• The right to refuse to accept the service of a document stems from the need to protect the rights of defence of the addressee of that document, in accordance with the requirements of a fair hearing.(3) These rights should not undermine the objectives of the EU Service Regulation – namely, to improve the efficiency and speed of judicial procedures and ensure the proper administration of justice.(4)
  • It must be ensured that not only has the addressee of a document received it, but also that he or she can understand effectively and completely the meaning and scope of the action brought against him or her in order to effectively prepare a defence and assert his or her rights in the EU member state of transmission.
  • The right of refusal set out in Article 8(1) of the EU Service Regulation has effect once the addressee of the document is duly informed, in advance and in writing, of the existence of that right via the standard form set out in Annex II to the regulation.

In Henderson, the ECJ concluded that the non-return of the acknowledgment of receipt did not impair the postal transmission procedure, as that formality could have been replaced by a document which provides equivalent guarantees. The ECJ further concluded that it is for the court hearing the matter in the EU member state of transmission to satisfy itself that the addressee received the document in question in such a way as to ensure that his or her rights of defence have been respected.

As regards the fact that the registered letter containing the document to be served was received in the requested member state by a third party rather than the addressee, the ECJ noted that Article 14 of the regulation contained no express indication in that regard. While it can be deduced from Article 19(1)(b) of the regulation that the document to be served can be delivered not only to the addressee in person, but also, in his or her absence, to a person present at his or her place of residence, the ECJ once again stressed the need to ensure that all guarantees necessary for the effective protection of the addressee's rights of defence are respected. Thus, where appropriate, it is for the addressee to establish, by all admissible forms of evidence before the court hearing the matter in the member state of transmission, that he or she:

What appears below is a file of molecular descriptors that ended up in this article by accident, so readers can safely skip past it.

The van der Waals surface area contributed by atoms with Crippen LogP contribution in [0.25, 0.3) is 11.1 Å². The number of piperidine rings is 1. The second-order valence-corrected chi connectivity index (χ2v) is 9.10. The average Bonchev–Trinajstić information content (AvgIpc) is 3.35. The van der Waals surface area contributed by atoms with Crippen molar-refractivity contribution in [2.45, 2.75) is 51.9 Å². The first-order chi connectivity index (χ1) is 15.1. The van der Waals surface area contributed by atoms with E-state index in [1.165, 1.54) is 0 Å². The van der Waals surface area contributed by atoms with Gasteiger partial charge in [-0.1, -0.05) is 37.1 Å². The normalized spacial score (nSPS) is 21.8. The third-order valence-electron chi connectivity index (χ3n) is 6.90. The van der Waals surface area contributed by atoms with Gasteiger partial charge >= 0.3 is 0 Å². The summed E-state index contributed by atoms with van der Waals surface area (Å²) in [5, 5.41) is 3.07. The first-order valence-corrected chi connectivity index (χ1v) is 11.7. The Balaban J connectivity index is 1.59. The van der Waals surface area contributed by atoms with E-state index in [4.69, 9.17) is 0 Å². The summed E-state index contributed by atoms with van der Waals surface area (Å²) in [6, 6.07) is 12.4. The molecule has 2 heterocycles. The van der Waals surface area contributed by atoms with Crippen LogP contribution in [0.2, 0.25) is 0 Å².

• could not have known that judicial proceedings were being brought against him or her in another EU member state;
  • could not identify the subject matter and grounds of the claim; or
  • had insufficient time to prepare a defence.

The ECJ's conclusions indicate its preference for a purposive approach that:

  • looks at fundamental issues and principles, rather than an over-rigid focus on procedural deficiencies which can be validly redressed by taking simple steps; and
  • respects the fundamental rights of the party that advances the service and the party to whom service is addressed.

For further information on this topic please contact Christiana Pyrkotou at Andreas Neocleous & Co LLC by telephone (+357 25 110 000), fax (+357 25 110 001) or email ( The Andreas Neocleous & Co LLC website can be accessed at


(1) C-354/15, March 2 2017.

(2) C-519/13, September 16 2015.

(3) See second paragraph of Article 47 of the Charter of Fundamental Rights of the European Union and Article 6(1) of the European Convention for the Protection of Human Rights and Fundamental Freedoms.

(4) See Alpha Bank Cyprus, C-519/13, September 16 2015, EU:C:2015:603, Paras 30 and 31 and order of April 28 2016, Alta Realitat, C-384/14, EU:C:2016:316, Paras 48 and 49.

This article was first published by the International Law Office, a premium online legal update service for major companies and law firms worldwide. Register for a free subscription.”